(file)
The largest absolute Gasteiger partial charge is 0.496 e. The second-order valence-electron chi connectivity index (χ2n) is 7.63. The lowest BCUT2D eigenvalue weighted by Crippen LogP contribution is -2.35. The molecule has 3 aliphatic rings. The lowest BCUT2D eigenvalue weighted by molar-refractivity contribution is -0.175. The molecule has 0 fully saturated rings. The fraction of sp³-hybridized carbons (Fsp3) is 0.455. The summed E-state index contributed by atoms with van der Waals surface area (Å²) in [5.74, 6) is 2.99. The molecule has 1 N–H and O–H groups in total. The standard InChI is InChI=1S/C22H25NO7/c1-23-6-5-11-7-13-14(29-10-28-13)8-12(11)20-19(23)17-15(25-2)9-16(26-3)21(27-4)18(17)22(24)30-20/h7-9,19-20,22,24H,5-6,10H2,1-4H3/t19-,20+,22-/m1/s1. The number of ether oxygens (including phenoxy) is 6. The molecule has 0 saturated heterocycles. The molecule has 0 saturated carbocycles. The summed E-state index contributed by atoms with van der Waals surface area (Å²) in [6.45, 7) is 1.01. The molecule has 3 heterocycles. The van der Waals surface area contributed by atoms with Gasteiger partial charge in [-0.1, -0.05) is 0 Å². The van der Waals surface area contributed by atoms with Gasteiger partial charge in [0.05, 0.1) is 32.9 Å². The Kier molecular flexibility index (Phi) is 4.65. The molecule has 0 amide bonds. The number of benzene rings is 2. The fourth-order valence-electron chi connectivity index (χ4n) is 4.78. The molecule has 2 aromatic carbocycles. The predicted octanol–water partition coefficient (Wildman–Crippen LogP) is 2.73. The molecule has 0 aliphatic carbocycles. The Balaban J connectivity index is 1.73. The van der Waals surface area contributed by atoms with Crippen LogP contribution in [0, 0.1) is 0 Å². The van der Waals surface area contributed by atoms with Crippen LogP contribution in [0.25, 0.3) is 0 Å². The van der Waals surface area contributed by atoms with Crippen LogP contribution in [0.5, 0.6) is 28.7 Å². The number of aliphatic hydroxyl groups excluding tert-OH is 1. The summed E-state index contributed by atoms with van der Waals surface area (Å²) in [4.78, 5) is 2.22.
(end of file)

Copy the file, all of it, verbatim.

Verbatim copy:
The largest absolute Gasteiger partial charge is 0.496 e. The second-order valence-electron chi connectivity index (χ2n) is 7.63. The lowest BCUT2D eigenvalue weighted by Crippen LogP contribution is -2.35. The molecule has 3 aliphatic rings. The lowest BCUT2D eigenvalue weighted by molar-refractivity contribution is -0.175. The molecule has 0 fully saturated rings. The fraction of sp³-hybridized carbons (Fsp3) is 0.455. The summed E-state index contributed by atoms with van der Waals surface area (Å²) in [5.74, 6) is 2.99. The molecule has 1 N–H and O–H groups in total. The standard InChI is InChI=1S/C22H25NO7/c1-23-6-5-11-7-13-14(29-10-28-13)8-12(11)20-19(23)17-15(25-2)9-16(26-3)21(27-4)18(17)22(24)30-20/h7-9,19-20,22,24H,5-6,10H2,1-4H3/t19-,20+,22-/m1/s1. The number of ether oxygens (including phenoxy) is 6. The molecule has 0 saturated heterocycles. The molecule has 0 saturated carbocycles. The summed E-state index contributed by atoms with van der Waals surface area (Å²) in [6.45, 7) is 1.01. The molecule has 3 heterocycles. The van der Waals surface area contributed by atoms with Gasteiger partial charge in [-0.1, -0.05) is 0 Å². The van der Waals surface area contributed by atoms with Gasteiger partial charge in [0.05, 0.1) is 32.9 Å². The Kier molecular flexibility index (Phi) is 4.65. The molecule has 0 amide bonds. The number of benzene rings is 2. The fourth-order valence-electron chi connectivity index (χ4n) is 4.78. The molecule has 2 aromatic carbocycles. The predicted octanol–water partition coefficient (Wildman–Crippen LogP) is 2.73. The molecule has 0 aliphatic carbocycles. The Balaban J connectivity index is 1.73. The van der Waals surface area contributed by atoms with Crippen LogP contribution in [0, 0.1) is 0 Å². The van der Waals surface area contributed by atoms with Crippen LogP contribution in [0.25, 0.3) is 0 Å². The van der Waals surface area contributed by atoms with Crippen LogP contribution in [0.5, 0.6) is 28.7 Å². The number of aliphatic hydroxyl groups excluding tert-OH is 1. The summed E-state index contributed by atoms with van der Waals surface area (Å²) in [4.78, 5) is 2.22.